The legend of Alderley Edge

A white pony grazes in a field at Alderley Edge

The Legend of Alderley Edge provided some inspiration to Alan Garner when he wrote The Weirdstone of Brisingamen. Various focal points including the Druids Circle and Engine Vein are still visible for visitors to see and are part of the Wizard Walk.

There was once a farmer who had a milk-white mare.

He decided to sell it; so one day, he set off to Macclesfield Fair. As he reached Alderley Edge the horse stopped and refused to move, no matter what the farmer did. He saw an old man standing by the side of the road, holding a staff in his hand.  

On the way to Macclesfield

The old man offered to buy the horse, but the farmer refused, thinking that he would get a better price at the market.  

The farmer went on to Macclesfield; and although everyone praised the mare nobody would buy it. So, at the end of the day, the farmer set off for home.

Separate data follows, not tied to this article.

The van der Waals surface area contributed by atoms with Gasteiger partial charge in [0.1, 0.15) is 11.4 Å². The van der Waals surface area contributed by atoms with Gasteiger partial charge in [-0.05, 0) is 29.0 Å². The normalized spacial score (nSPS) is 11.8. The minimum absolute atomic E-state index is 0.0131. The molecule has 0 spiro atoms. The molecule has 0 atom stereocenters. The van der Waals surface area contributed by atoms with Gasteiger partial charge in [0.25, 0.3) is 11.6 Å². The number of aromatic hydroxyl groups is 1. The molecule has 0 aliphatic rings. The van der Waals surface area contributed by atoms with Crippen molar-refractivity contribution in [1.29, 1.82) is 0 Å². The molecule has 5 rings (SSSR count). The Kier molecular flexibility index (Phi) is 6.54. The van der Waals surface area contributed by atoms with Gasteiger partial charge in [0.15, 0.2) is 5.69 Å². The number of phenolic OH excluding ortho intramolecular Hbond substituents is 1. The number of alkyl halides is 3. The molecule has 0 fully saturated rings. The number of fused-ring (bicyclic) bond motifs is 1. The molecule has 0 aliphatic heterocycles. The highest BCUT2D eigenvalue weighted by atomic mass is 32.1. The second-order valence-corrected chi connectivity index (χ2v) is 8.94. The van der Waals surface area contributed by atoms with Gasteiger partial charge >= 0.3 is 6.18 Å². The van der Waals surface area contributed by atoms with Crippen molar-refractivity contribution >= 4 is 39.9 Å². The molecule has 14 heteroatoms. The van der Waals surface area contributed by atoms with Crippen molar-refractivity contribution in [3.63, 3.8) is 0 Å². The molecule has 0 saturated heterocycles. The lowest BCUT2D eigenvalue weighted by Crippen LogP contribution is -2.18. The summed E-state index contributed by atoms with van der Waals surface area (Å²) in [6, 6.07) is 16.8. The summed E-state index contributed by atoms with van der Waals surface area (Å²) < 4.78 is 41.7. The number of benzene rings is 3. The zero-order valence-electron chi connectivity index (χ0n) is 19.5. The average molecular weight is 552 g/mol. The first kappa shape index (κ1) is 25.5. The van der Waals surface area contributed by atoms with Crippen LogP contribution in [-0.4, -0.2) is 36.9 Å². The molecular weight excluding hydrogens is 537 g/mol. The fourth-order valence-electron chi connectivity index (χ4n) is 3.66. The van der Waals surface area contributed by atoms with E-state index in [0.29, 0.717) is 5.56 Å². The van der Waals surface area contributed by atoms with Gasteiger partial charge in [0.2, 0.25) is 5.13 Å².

On the way home

When he arrived at Alderley Edge the old man was waiting for him. This time he did agree to sell; and the old man told the farmer to follow him.  

Through the iron gates  

He led the farmer along many paths until they came to a big rock. He touched the rock with his staff, and the rock split open to show a pair of iron gates. The old man told the farmer not to be afraid, but to come with him. The iron gates, opened, and beyond them a passage went down into the hill.         

The last battle of the world

The farmer followed the old man into the hill, leading the horse, and they came to a cavern. Inside the cavern were 140 knights in silver armour and beside all but one was a white horse. The old man said that the knights were waiting to fight the last battle of the world, and that he was to wake them when that moment came. But there was one horse missing.  

Precious jewels

The old man took the farmer’s mare and laid it down in enchanted sleep; then he showed the farmer into another cavern, which was filled with gold and silver and precious stones. He told the farmer that he was to take as much of the treasure as he could carry, in payment.

The wizard, as the farmer now knew him to be, led him back up the passage to the iron gates. The farmer stepped outside, and when he turned round, the wizard and the gates were gone.